Talking Drum

Appreciating the Talking Drum here is Prince Charles of Englad
Ayan Ayandosu troupe, also known as The Oduduwa Talking Drummers entertaining Prince Charles of England. Photo: Alej & Rofrigerio blog

Talking drum called Gangan was invented in Old Oyo Empire at an unknown date. It is mostly used in the Oba’s palace to praise-sing eminent chiefs who come visiting, primarily to extol the virtues of the Oba. When handled with dexterity the talking drum can mimic human voices. Gangan consists of a widely hollow and cylindrical wood, with a tiny center (hence a hour-glass shape) covered at both ends with animal skin. The Tagri fruit is often used in removing the fur leather by dissecting and sprinkling it on the spread skin. After days of spreading and sprinkling of ashes, it is used to cover both ends of the cylindrical wood joined outwardly by the sides with tiny strings that is also made from skin. Use may commence after a few more hours of drying. The kongo, or curved stick used in beating the drum is often made from Igi Apa. The drummer holds or releases the side stings as he strikes the drum with the stick, thus giving different tunes. A narrow sound is produced when held, while a dull and heavy sound is yielded when the strings are relaxed.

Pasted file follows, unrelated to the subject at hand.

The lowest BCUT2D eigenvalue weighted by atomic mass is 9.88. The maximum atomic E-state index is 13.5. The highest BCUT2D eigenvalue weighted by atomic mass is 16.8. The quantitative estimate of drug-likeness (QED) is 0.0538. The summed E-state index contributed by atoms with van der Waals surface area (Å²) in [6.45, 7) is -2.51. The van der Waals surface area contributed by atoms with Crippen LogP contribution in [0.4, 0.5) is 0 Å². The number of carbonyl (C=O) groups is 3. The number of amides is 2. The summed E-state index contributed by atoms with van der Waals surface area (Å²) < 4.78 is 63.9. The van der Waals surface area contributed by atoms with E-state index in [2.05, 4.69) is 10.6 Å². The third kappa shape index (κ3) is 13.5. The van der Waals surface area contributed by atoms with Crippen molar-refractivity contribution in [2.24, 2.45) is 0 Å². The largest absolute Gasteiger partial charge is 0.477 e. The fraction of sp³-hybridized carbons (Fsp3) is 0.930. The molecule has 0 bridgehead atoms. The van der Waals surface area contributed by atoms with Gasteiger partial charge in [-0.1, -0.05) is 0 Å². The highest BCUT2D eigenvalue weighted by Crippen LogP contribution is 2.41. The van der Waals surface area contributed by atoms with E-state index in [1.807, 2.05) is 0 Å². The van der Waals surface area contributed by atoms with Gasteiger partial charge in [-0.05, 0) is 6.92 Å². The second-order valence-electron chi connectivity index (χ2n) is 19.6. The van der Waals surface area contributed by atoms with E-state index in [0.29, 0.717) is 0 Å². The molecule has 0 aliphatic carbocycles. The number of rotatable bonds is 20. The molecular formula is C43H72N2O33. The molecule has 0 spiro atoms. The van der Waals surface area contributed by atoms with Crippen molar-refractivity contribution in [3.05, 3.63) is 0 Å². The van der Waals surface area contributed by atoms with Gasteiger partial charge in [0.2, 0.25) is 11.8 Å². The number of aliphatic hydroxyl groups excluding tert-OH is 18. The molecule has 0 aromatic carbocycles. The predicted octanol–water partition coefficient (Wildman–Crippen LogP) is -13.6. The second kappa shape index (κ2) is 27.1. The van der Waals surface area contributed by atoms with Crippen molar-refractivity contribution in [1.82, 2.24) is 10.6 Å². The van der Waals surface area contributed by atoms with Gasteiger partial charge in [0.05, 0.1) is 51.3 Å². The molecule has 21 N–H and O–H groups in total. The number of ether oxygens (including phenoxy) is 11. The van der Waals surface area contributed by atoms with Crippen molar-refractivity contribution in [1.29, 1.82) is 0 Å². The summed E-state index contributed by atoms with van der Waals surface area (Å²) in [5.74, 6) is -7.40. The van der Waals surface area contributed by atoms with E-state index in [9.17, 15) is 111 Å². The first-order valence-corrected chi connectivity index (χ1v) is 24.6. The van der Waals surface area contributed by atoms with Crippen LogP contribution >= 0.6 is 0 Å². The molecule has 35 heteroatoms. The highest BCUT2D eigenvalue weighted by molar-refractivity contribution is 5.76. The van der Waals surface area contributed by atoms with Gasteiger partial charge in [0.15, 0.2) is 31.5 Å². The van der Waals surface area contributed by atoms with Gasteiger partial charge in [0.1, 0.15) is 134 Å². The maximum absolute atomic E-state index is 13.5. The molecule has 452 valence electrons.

The talking drum is an interesting agency of organized communication. Yoruba people have an impressive array of talking drum-sets and probably poses the richest heritage of drums in West Africa. The Dundun, which has a set of six drums; five talking and one non-talking, is said to be able to imitate all the tones and jibes of the Yoruba speech. Nobody is above the targeted mischief of Dundun. As it is used in praise, so it is employed in criticizing or mocking persons especially during the Old Oyo “free speech festivals.” The use of talking drums in modern Yoruba settings have led to the outbreak of violence. Many cultures employ the drum to proclaim the arrival and departure of important personnel, announce disasters or alert against invasion. The igbo uses the Ekwe, and the much bigger Ikoro which is permanently sited at market places. Other drums are the Yoruba Gbedu, Itsekiri’s Oji, Edo’s Okha, Isoko and Urhobo’s Ogri. A festival for the celebration of Africa’s drum culture, envisioned by Governor Amosun of Ogun State featured in its second anniversary the unveiling of an 18-feet drum.